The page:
Do you have a nagging feeling that your website is just not performing? There are ways to find out how it’s going – at NewsBusiness we use a couple of tools to assess how a website is performing. Here are the main ones we use:
Question 1 – How many people are visiting?
First stop of course are your website’s statistics – which you can generally access through your web host’s control panel. These will normally give you an idea of eg:
- your unique visitors
- number of visits
- number of pages viewed
- most popular pages
- number of ‘hits’
- search words and phrases that led visitors to the site
- where visitors came from (eg typed url in directly, Google, other link)
There is often some confusion about ‘hits’. Each page that is viewed will normally generate multiple hits, and so you can’t take the number of hits as the number of visitors! A hit just records a file that is requested from the web server, and most web pages comprise a number of files, such as image files, stylesheet files and the html or php file for the page itself, so hits will always be a much higher figure than real visitors.
Unique visitors is a more helpful statistic, as each person (via their computer’s IP address) that visits the your site in the month is only counted once, even if they visit multiple times in that month. It’s comparable to number of ‘readers’ for print publications.
The Google Analytics system – if you install it on your site – gives you much more detailed stats than your website stats. A useful statistic is what’s called the ‘bounce rate’ for your site or for individual pages on the site. Bounce rate measures the proportion of visitors that visit one page of your site and then leave the site without clicking through to any other pages on your site. The higher this figure, the less likely it is they will complete the action you want them to take. In other words they haven’t found your website interesting enough to stick around and see more of it.
Question 2 – How many other websites link to my site?
There are a number of factors that determine where your website (or – technically – each page) appears in the search engine rankings in Google, but one of the key metrics Google measures to determine where a page should rank, is how many other web pages link to it. A link building strategy is outside the scope of this article, but it’s easy to find what links you already have. Go to www.yahoo.com.au and type into the search bar:
then choose ‘inlinks’ and then ‘except from this domain’ and ‘entire site’. You’ll then see a list of all sites that link in to your site. As a guide, if you have any less than 25 links, your site is not really getting any benefit from links in and its Google rank may be suffering as a result. You can do the same thing with a similar Google tool, the difference is that Google won’t give you all the sites linking in, just a selection. Yahoo gives you all of them.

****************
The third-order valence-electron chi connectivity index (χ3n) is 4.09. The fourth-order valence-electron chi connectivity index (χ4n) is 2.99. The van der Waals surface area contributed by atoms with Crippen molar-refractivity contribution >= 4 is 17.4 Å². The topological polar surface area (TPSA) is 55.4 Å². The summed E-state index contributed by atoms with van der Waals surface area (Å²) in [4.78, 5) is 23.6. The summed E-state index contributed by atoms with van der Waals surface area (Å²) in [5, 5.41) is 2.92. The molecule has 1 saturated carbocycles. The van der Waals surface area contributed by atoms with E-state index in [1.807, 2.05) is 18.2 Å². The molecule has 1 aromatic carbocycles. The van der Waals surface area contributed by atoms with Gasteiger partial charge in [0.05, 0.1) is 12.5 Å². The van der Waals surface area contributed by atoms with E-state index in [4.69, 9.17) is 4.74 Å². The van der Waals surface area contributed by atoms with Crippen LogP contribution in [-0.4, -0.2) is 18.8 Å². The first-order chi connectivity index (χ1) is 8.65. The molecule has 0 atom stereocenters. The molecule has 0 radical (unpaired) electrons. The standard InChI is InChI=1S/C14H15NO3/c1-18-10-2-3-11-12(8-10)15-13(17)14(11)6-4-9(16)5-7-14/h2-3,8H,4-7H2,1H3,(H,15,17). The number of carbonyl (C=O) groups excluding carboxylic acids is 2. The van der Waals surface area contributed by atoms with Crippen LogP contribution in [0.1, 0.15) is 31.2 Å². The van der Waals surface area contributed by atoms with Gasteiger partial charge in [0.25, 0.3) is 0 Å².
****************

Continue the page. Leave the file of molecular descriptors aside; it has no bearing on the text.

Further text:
Question 3 – How high up in Google does my site rank for my important keywords?
If you’re not number one in Google for your business name, you either have a very common name or something is seriously wrong!
The trouble is, most people searching for what you do on Google don’t know anything about you, let alone your name. So you need to rank highly for important keywords or key phrases relating to what you do. Working out what people will type in to Google when looking for your product or service is an art by itself.
Finding out your website ‘rank’ for your important keywords and phrases used to be a laborious process of manually checking position (I used to give up if I couldn’t find the site in the top ten pages – top 100 results). Now there is a great free tool that automates the process:
www.seobook.com – Rankchecker
Rankchecker is a free download from seobook – it lets you list any number of keywords or phrases and then find out where you list for each one on Google (global and Australian version), Yahoo (global and Australian) and Bing.
The great thing about this tool is it circumvents ‘personal results’, which is where Google skews the search results based on sites it knows you have visited before – Google will rank a site you’ve visited before higher than it would do for someone else. That’s why just using Google yourself to find out where your site ranks can often give you a ‘false positive’ of your ranking – it may appear to you that your site is ranking highly but no-one else will be seeing it there!
Question 4 – How ‘popular’ is my website?
Your stats or Google Analytics results will tell you how many visitors you are getting, but won’t tell you how you’re doing in relation to your competitors. This information can be pretty hard to come by, since your competitors are unlikely to share this with you, but there is a tool that can at least give you an idea. That tool is
Alexa is a US based service that ranks websites around the world by ‘popularity’. It’s a complex formula based largely on monitoring sites visited by millions of people who have installed the Alexa toolbar. Unsurprisingly the top sites in Australia are google.com.au, Facebook, google.com, YouTube and Yahoo.
To use the Alexa tool just type your URL into the search box and it will give you your website’s traffic rank globally and in Australia.
Alexa admit that the accuracy of their list declines the lower down the list you are, but it is a good general guide. As a very general rule, if you’re in the top million your site is reasonably popular, if it has ‘no rank’ then it has not been picked up at all by Alexa. Once your site has been picked up by Alexa, it can then give you an idea of whether your site has become more popular or less over the previous one month and three month periods – a green arrow is good, a red arrow bad.
David on Google+